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Keeping Arts & Crafts Alive

Arts and crafts constitute the most popular tourist attraction in Swaziland. Tourists from lands near and far are a regular sighting at the many market places shopping for Swazi culture inspired souvenirs to take back home after their holiday is done.

The traditional arts community relies heavily on the natural environment to create their art pieces. Many of these art pieces are made from raw materials found in nature such as trees, clay soil, animal hide, different types of grass, and varying types of stone. Like all manufacturers and producers that rely heavily on nature for their products, the art community also has a responsibility towards nature.

Most of the artists in Swaziland are either self-taught or are trained informally. There is absolutely nothing inferior about informal training, however one must concede that because informal training is bottom-line oriented, not much emphasis is given to the resources which sustain the art culture. So apprentices may not be trained in optimal usage of raw material, the obtaining consequence is that one may find that a whole tree is exploited for only one art piece when it could have produced more. The same goes for sustainable grass harvesting in the production of mats, and methods and many other forms of natural resource extraction.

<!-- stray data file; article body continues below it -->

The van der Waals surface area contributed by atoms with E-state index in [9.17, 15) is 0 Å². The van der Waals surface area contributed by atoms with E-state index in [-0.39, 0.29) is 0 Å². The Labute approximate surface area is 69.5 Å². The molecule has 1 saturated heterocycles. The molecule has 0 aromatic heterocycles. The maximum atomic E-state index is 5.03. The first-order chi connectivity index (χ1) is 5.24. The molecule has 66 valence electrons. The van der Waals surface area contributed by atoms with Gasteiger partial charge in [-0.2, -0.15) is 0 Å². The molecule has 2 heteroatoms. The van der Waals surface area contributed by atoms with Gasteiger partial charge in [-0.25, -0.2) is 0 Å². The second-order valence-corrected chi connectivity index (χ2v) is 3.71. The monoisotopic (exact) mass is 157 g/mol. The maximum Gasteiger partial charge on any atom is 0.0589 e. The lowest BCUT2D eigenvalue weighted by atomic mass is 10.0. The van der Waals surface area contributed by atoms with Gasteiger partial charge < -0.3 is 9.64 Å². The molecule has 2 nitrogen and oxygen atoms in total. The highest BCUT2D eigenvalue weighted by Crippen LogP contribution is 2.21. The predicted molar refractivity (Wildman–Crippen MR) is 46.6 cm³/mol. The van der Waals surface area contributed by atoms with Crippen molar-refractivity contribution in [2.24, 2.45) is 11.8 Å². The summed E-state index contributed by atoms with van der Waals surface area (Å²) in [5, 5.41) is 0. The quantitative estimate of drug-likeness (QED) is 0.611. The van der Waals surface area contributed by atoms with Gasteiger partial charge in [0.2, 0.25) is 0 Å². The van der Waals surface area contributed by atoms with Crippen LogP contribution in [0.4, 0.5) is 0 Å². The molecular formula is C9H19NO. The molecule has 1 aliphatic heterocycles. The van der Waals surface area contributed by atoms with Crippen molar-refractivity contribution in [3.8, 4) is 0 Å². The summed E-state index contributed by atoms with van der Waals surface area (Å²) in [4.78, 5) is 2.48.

The government of Swaziland would do well to engage with the arts community in a bid to reach a mutually beneficial arrangement. Government has an interest in keeping Swazi art and crafts alive, and it also has an interest in preventing damage to the environment when it can. It is submitted that the approach taken by government should be more support than regulation. Thus government sponsored initiatives and workshops would be highly beneficial.

The art community also has an interest in doing all that is necessary to make sure that natural resources are exploited in a manner that is sustainable.

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